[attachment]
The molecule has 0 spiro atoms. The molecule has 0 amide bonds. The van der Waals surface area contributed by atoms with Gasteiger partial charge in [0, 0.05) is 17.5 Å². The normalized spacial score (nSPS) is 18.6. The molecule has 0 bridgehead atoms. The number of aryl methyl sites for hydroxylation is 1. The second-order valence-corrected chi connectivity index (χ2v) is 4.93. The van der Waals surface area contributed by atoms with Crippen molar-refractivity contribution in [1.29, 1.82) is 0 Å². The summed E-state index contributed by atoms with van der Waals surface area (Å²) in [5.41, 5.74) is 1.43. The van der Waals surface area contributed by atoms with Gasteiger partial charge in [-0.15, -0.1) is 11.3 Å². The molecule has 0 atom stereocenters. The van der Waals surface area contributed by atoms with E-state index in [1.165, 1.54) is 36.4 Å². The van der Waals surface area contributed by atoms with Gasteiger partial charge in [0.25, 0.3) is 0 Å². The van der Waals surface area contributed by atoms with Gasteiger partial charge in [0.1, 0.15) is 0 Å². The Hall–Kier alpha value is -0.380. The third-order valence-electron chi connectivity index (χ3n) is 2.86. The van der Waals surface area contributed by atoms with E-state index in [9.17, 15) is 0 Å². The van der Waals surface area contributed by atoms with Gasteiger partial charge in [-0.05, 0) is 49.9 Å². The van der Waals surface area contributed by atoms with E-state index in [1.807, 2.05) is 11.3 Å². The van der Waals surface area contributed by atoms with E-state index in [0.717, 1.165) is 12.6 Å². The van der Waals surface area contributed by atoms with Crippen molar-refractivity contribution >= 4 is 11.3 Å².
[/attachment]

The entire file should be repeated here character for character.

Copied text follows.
The molecule has 0 spiro atoms. The molecule has 0 amide bonds. The van der Waals surface area contributed by atoms with Gasteiger partial charge in [0, 0.05) is 17.5 Å². The normalized spacial score (nSPS) is 18.6. The molecule has 0 bridgehead atoms. The number of aryl methyl sites for hydroxylation is 1. The second-order valence-corrected chi connectivity index (χ2v) is 4.93. The van der Waals surface area contributed by atoms with Crippen molar-refractivity contribution in [1.29, 1.82) is 0 Å². The summed E-state index contributed by atoms with van der Waals surface area (Å²) in [5.41, 5.74) is 1.43. The van der Waals surface area contributed by atoms with Gasteiger partial charge in [-0.15, -0.1) is 11.3 Å². The molecule has 0 atom stereocenters. The van der Waals surface area contributed by atoms with E-state index in [1.165, 1.54) is 36.4 Å². The van der Waals surface area contributed by atoms with Gasteiger partial charge in [0.25, 0.3) is 0 Å². The van der Waals surface area contributed by atoms with Gasteiger partial charge in [0.1, 0.15) is 0 Å². The Hall–Kier alpha value is -0.380. The third-order valence-electron chi connectivity index (χ3n) is 2.86. The van der Waals surface area contributed by atoms with E-state index in [9.17, 15) is 0 Å². The van der Waals surface area contributed by atoms with Gasteiger partial charge in [-0.05, 0) is 49.9 Å². The van der Waals surface area contributed by atoms with E-state index in [1.807, 2.05) is 11.3 Å². The van der Waals surface area contributed by atoms with E-state index in [0.717, 1.165) is 12.6 Å². The van der Waals surface area contributed by atoms with Crippen molar-refractivity contribution >= 4 is 11.3 Å².